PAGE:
You never can tell with these things, but I'm very curious to find out how a global audience will respond to Cuaron's stripped-down, exposition-lite storyline. What's remarkable about the film has nothing to do with anything anyone actually says out loud. The characters represent coping mechanism strategies, Clooney's nattering veteran contrasting sharply (and somewhat self-consciously) with Bullock's determined if queasy first-timer.
What's remarkable about "Gravity" is all the silence, coupled with the clarity and detail of the images of space walks, and space panic, and the view from up there. One second we're seeing the Earth through Stone's astonished eyes, from inside her helmet; the next, the camera appears to have drifted outside that helmet and we're regarding her from a new angle. Then something comes drifting (or whizzing) into view from miles away.
Much of "Gravity" has been photographed, or assembled, to appear to be happening in real time, in a single take. Cuaron loves a flowing sequence, but as co-editor of the picture, he's also a wizard at knowing precisely when to cut for emphasis. The film reminds us of two things. One: the pleasure of being in the company of a first-rate director who knows how to move a camera around. Two: the pleasure of seeing a popcorn picture showcasing a genuine leap forward in cinematic and digital technology. The 3-D was added in postproduction, but it's a valuable add-on indeed.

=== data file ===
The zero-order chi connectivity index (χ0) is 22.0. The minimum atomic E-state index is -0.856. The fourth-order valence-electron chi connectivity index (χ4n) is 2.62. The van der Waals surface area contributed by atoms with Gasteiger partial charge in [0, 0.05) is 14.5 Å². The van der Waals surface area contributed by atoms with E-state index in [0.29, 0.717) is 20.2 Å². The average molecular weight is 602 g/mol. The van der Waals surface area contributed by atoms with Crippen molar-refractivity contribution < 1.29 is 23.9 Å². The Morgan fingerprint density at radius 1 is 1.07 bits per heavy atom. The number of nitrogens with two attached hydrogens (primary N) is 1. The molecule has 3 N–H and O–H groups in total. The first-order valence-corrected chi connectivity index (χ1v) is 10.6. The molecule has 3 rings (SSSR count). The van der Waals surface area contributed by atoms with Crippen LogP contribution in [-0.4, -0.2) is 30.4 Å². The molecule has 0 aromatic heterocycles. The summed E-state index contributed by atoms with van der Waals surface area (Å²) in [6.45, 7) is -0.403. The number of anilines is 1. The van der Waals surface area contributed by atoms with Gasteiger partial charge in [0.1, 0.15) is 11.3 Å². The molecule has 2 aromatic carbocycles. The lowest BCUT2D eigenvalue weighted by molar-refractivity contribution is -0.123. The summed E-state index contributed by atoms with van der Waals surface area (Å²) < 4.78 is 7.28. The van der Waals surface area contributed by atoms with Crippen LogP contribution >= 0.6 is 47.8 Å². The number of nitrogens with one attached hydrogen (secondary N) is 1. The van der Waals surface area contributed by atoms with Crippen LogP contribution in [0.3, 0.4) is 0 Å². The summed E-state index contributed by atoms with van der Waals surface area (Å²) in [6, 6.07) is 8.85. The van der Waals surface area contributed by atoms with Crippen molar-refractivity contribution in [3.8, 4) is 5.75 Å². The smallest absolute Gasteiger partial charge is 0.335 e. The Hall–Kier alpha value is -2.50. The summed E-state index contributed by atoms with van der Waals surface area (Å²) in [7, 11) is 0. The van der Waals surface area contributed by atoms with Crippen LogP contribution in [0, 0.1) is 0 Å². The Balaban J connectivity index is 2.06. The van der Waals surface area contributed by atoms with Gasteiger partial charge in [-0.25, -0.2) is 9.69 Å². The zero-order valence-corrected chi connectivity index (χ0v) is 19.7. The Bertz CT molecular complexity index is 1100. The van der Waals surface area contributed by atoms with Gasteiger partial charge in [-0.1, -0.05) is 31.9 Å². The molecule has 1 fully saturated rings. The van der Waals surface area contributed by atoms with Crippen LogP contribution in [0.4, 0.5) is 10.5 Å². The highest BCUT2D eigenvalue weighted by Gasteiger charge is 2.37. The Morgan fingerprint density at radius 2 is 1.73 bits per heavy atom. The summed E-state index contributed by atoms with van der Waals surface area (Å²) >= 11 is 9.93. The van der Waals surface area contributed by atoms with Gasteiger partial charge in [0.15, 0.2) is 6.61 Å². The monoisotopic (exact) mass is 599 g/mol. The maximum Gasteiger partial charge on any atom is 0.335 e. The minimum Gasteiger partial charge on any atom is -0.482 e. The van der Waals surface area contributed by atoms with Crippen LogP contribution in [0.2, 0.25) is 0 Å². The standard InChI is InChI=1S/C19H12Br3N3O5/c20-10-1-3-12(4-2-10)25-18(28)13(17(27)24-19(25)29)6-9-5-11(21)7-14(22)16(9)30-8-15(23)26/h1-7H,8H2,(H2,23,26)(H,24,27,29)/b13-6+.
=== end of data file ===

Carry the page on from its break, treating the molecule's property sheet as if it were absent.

Clooney could scarcely be more relaxed and ingratiating in a role originally earmarked for Robert Downey Jr.; the character's banter may not be daisy-fresh, but Clooney finesses it like a pro. Bullock remains front, center and in a coolly controlled sweat throughout "Gravity."
She and Clooney shot much of their footage in a 9-by-9-foot cube, in costume, calibrating their movements and dialogue rhythms to effects-based footage Cuaron shot with the film's inspired cinematographer, Emmanuel Lubezki, a longtime Cuaron collaborator. Actors usually are required to hit their marks, but the rigorous spatial and timing specifics of the "Gravity" shoot daunted Downey, who bailed and made way for Clooney.
To say this sort of assignment requires a highly technical acting approach is to understate things. Yet one of the reasons audiences like both Clooney and Bullock has nothing to do with their technical facility and everything to do with their grace under fictional pressure.
Way back in "Speed," there was Bullock, getting truthful laughs out of the dumbest thriller premise ever. "Gravity" may not have much more on its mind than "Speed," but it's a relief to see an unconventional big-budget studio movie that doesn't hew to the same old pounding action beats, or person-to-person physical violence.
"Gravity" proceeds to an action beat all its own. It's relentless, and there's a miniclimax tacked onto the maxiclimax that's, like, enough, already. Yet even that belongs to a long, proud moviemaking tradition of beautifully executed excess.
"Gravity" -- 3 1/2 stars
MPAA rating: PG-13 (for intense perilous sequences, some disturbing images and brief strong language)
Running time: 1:31
Opens: 10 p.m. Thursday